A NEW early stage $10 million Australian venture capital fund is going where few have before on our shores and seeking signal deep in the startup trenches.
Backed by support from prominent early stage American investors, the appropriately named Signal Ventures has launched in Melbourne.
Signal Ventures is the brainchild of two general partners, Melbourne's Atlanta Daniel and US investor Niel Robertson (pictured L-R), who met a little under a year ago.
Robertson recognises Australia's startup ecosystem to be 'on the verge of unprecedented growth' and thinks Signal Venture's $10 million fund will provide the necessary ammunition.
He's been integral in building Boulder, Colorado's startup scene and from that, knows geography doesn't mean destiny in the startup zone and Australia is well-positioned, with $100 million coming into our VC community last year alone.
Robertson and Daniel tell Business News Australia that all that our startup's need is a little bit more of a helping hand in the early stages of their journey, which is what Signal Ventures will deliver.
"After operating in the early stage segment my whole career, I have learnt how to sift through a very sparse data set and extract true 'signal', the points in businesses that have breakout potential where you put them together in a pattern and recognise this," says Robertson.
"With a large influx of mid and later stage capital, it became clear there was a need and opportunity for institutional early stage capital to help Australian companies take advantage of the exciting climate for growth on a global scale."
Daniel says the majority of Australia's venture capital funds are currently focused on serving Series A and Series B rounds, scaling a startup's product or service once there is already traction.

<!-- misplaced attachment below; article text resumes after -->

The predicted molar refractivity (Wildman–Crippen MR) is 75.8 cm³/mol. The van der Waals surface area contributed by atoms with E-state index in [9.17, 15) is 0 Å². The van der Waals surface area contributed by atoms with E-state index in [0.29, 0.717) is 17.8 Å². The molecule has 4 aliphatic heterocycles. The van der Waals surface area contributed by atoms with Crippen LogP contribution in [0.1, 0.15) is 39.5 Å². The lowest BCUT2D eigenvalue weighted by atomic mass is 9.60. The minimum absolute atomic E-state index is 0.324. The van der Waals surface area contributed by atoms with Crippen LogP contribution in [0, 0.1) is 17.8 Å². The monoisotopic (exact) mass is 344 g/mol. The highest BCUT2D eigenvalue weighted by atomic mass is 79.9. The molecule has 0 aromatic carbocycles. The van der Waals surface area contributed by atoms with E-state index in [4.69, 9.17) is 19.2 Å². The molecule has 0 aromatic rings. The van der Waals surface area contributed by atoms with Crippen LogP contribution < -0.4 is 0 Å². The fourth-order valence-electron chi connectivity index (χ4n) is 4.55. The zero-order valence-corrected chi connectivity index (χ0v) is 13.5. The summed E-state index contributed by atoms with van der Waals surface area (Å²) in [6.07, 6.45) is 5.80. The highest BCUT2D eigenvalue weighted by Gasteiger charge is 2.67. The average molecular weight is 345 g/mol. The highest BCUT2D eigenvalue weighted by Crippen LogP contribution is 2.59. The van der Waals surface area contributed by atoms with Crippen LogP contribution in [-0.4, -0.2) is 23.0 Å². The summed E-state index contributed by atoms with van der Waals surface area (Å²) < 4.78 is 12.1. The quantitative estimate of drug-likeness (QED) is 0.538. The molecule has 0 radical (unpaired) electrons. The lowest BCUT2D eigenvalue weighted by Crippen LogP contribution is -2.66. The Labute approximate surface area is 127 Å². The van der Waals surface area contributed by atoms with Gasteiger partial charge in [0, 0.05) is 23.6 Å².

"We saw there was an opportunity because no one was sourcing that true seed stage capital at an institutional level in Australia," says Daniel.
"Seed stage investing typically requires a different skillset and is generally more high-risk investing."
Early investors in Signal Ventures include global startup accelerator Techstars, global fintech venture fund Ribbit Capital and US venture fund Foundry Group.
Signal Ventures will shine a light on a funding blackspot, participating in seed rounds of up to $500,000 and contributing between $150,000 and $250,000. It's hoping to unearth highly scalable business models in business to business, software as a service and mobile apps, among others.
It is taking a 'collaborative approach' to venture capital by opening itself to teaming up with other funds.
This is commonplace in the US according to the duo, while Australia is lagging behind in this respect and our community is more inclined to operate in silos.
However, Daniel quotes that 'all boats will rise with the tide' and Robertson similarly uses collaborations between Hollywood movie studios as analogy to what Signal Ventures is hoping to achieve in the Australian market.
"The way the US market got around managing high risk is becoming collaborative in its approach, like a movie studio. It's a cheques and balances system where each studio spreads the risk around when partnering on a film," says Robertson.
"Things either get accelerated when everything's up, or when things are taking longer than planning there's more people that can tip back into the kitty to give more runway.
"Australians are learning to be more comfortable with risk but it's something we are constantly asked about here."
Robertson and Daniel work at an accelerated pace. Case in point, while Robertson was CEO of his last company, he still managed to guide two other companies through exits to Cisco and Twitter.
He's done the groundwork in the US, and both partners have also worked deep in the figurative startup trenches themselves - at present, Daniel serves on more than three advisory boards in Australia.
They think Australia is ready to gear up, and our relatively slower take-up in seed investing may yet have served us well.
"A region like the US has so much more data - if you put something onto a term sheet, for example, there will be 75 different situations that can arise," says Robertson.
"There's always a lot of data to apply when coming up with the best solution in the US.
"People have been burnt and lost a lot of money through this and I think Australia could essentially be better positioned for it.
"Learning is expensive. Australia can absorb the existing information from the US and better leverage its immense amount of opportunity."
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